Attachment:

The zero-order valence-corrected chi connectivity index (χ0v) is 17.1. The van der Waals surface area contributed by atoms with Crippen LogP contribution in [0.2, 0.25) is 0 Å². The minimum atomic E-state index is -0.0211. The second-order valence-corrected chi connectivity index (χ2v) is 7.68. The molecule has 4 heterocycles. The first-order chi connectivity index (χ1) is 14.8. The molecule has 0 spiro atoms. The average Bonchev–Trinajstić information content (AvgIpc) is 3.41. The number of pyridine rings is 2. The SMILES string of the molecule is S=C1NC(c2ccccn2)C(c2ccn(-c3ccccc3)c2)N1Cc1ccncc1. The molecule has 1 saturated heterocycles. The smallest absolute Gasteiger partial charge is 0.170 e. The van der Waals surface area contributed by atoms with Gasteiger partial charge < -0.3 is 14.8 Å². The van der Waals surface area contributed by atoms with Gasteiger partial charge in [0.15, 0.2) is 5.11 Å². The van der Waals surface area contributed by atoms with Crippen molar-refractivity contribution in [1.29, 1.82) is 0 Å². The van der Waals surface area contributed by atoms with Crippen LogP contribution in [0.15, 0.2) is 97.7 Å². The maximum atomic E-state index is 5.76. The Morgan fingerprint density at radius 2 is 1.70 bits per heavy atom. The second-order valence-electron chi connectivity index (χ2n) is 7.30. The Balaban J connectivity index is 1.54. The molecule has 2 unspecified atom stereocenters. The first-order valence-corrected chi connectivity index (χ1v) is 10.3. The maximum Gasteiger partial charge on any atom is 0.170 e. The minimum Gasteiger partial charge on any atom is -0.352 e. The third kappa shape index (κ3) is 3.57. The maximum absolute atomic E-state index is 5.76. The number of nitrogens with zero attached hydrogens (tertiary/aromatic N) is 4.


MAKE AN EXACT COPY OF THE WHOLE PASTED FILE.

The zero-order valence-corrected chi connectivity index (χ0v) is 17.1. The van der Waals surface area contributed by atoms with Crippen LogP contribution in [0.2, 0.25) is 0 Å². The minimum atomic E-state index is -0.0211. The second-order valence-corrected chi connectivity index (χ2v) is 7.68. The molecule has 4 heterocycles. The first-order chi connectivity index (χ1) is 14.8. The molecule has 0 spiro atoms. The average Bonchev–Trinajstić information content (AvgIpc) is 3.41. The number of pyridine rings is 2. The SMILES string of the molecule is S=C1NC(c2ccccn2)C(c2ccn(-c3ccccc3)c2)N1Cc1ccncc1. The molecule has 1 saturated heterocycles. The smallest absolute Gasteiger partial charge is 0.170 e. The van der Waals surface area contributed by atoms with Gasteiger partial charge < -0.3 is 14.8 Å². The van der Waals surface area contributed by atoms with Gasteiger partial charge in [0.15, 0.2) is 5.11 Å². The van der Waals surface area contributed by atoms with Crippen molar-refractivity contribution in [1.29, 1.82) is 0 Å². The van der Waals surface area contributed by atoms with Crippen LogP contribution in [0.15, 0.2) is 97.7 Å². The maximum atomic E-state index is 5.76. The Morgan fingerprint density at radius 2 is 1.70 bits per heavy atom. The second-order valence-electron chi connectivity index (χ2n) is 7.30. The Balaban J connectivity index is 1.54. The molecule has 2 unspecified atom stereocenters. The first-order valence-corrected chi connectivity index (χ1v) is 10.3. The maximum Gasteiger partial charge on any atom is 0.170 e. The minimum Gasteiger partial charge on any atom is -0.352 e. The third kappa shape index (κ3) is 3.57. The maximum absolute atomic E-state index is 5.76. The number of nitrogens with zero attached hydrogens (tertiary/aromatic N) is 4.